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The naked ape as an evolutionary model, 50 years later

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image of Animal Biology

Evolution acts through a combination of four different drivers: (1) mutation, (2) selection, (3) genetic drift, and (4) developmental constraints. There is a tendency among some biologists to frame evolution as the sole result of natural selection, and this tendency is reinforced by many popular texts. “The Naked Ape” by Desmond Morris, published 50 years ago, is no exception. In this paper I argue that evolutionary biology is much richer than natural selection alone. I illustrate this by reconstructing the evolutionary history of five different organs of the human body: foot, pelvis, scrotum, hand and brain. Factors like developmental tinkering, by-product evolution, exaptation and heterochrony are powerful forces for body-plan innovations and the appearance of such innovations in human ancestors does not always require an adaptive explanation. While Morris explained the lack of body hair in the human species by sexual selection, I argue that molecular tinkering of regulatory genes expressed in the brain, followed by positive selection for neotenic features, may have been the driving factor, with loss of body hair as a secondary consequence.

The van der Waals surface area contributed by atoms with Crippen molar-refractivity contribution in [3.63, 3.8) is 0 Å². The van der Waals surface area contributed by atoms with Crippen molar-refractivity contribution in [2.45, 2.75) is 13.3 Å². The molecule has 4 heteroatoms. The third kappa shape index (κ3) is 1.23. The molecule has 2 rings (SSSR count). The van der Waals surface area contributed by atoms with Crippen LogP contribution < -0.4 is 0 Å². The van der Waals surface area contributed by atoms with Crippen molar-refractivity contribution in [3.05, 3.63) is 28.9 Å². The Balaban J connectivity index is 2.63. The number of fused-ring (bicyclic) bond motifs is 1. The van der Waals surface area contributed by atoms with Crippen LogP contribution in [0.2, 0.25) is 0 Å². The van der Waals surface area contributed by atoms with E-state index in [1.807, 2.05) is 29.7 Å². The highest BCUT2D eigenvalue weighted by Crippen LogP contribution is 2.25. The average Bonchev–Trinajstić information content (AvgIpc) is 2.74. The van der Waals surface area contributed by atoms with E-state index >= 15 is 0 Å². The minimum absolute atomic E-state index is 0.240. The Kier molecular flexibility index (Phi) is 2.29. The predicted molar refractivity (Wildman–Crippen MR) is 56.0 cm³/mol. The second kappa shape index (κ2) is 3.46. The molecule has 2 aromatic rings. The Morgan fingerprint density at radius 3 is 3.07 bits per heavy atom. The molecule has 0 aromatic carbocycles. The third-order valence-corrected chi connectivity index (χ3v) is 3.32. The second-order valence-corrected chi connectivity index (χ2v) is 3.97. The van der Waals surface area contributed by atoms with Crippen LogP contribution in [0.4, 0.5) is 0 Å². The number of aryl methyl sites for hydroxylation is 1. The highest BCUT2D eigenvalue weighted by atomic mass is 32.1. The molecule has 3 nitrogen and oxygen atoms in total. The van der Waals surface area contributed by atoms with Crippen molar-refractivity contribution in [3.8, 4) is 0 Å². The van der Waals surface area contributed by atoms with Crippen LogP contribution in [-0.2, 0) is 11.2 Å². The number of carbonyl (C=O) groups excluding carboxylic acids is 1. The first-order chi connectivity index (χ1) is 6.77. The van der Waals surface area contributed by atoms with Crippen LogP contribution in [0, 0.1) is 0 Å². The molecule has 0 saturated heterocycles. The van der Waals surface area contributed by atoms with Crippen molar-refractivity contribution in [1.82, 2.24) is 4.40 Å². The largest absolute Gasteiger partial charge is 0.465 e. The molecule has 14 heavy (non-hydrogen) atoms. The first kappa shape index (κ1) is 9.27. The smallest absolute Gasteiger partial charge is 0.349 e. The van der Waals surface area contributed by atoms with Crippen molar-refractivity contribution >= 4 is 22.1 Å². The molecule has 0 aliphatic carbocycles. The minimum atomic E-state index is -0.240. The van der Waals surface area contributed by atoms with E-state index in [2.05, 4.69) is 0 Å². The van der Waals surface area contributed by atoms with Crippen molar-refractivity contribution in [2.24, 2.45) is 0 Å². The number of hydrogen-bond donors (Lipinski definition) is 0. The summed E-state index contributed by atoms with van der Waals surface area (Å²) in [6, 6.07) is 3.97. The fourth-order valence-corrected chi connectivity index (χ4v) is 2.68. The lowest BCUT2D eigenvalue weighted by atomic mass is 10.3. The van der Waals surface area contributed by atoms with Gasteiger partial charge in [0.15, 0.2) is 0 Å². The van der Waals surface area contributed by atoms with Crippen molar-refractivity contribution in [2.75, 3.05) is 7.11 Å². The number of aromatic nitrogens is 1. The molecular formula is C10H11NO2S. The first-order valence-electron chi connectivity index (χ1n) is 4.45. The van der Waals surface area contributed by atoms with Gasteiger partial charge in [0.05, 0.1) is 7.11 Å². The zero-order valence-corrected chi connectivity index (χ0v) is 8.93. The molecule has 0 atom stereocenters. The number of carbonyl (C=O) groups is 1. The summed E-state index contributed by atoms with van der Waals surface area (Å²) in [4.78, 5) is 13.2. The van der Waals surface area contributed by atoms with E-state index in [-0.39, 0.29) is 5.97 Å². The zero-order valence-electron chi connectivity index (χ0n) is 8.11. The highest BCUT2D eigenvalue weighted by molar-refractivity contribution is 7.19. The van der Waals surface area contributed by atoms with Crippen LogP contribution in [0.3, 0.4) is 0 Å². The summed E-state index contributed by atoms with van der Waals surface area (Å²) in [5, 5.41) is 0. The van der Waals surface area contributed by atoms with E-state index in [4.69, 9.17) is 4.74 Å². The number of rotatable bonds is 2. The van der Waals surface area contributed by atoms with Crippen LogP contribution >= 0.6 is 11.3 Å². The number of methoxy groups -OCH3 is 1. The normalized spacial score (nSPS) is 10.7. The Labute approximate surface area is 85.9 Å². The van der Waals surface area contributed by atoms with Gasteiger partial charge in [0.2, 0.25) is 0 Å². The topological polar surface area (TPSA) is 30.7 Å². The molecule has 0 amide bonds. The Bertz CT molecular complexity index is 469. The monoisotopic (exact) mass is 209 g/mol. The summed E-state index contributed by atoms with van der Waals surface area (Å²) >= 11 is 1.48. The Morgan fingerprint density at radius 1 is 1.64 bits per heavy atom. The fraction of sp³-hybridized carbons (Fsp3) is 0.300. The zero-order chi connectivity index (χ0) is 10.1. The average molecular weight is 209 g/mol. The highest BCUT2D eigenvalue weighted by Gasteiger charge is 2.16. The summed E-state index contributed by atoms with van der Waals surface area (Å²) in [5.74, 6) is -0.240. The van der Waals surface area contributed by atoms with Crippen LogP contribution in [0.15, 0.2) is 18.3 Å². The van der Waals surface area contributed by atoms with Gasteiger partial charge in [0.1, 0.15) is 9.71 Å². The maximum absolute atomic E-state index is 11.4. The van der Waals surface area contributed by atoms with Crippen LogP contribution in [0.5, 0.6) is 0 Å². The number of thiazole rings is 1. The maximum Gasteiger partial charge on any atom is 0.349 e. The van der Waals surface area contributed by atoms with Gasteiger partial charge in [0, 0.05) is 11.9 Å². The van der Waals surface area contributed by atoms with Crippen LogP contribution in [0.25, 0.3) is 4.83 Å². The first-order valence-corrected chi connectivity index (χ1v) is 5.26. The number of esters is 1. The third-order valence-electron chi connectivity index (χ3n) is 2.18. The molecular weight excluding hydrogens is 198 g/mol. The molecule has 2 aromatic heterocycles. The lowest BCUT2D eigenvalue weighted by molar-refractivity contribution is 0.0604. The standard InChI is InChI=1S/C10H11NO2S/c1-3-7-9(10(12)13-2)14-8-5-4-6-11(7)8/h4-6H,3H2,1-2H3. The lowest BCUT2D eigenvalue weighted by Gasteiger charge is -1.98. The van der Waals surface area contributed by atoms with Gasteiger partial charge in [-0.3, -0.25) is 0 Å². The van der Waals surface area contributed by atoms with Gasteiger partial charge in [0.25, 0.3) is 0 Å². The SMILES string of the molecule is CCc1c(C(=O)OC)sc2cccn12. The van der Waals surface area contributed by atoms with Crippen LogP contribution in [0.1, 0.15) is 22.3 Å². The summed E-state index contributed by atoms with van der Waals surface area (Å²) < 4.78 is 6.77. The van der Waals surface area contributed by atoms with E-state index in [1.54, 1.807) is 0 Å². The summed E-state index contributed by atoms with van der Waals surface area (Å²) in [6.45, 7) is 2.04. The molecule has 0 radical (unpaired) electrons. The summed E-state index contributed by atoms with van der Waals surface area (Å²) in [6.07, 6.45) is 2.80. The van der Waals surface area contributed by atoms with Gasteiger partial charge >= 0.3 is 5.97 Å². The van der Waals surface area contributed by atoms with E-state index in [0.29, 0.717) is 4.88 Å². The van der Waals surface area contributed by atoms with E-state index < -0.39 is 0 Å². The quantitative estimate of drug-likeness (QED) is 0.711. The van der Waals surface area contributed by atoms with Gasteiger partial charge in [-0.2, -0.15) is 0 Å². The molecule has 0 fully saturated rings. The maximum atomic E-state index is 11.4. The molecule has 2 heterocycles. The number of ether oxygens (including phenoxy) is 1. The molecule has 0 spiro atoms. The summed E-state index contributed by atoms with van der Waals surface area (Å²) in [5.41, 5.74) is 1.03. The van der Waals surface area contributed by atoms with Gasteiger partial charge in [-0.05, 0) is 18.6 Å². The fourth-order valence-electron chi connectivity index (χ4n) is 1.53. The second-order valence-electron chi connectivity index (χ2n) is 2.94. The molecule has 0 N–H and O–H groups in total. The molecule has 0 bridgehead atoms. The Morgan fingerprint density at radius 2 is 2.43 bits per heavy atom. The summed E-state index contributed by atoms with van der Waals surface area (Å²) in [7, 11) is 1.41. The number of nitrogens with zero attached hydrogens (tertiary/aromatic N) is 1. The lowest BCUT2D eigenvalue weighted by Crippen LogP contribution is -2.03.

Affiliations: 1: Department of Ecological Science, Vrije Universiteit Amsterdam, De Boelelaan 1085, 1081 HV Amsterdam, The Netherlands


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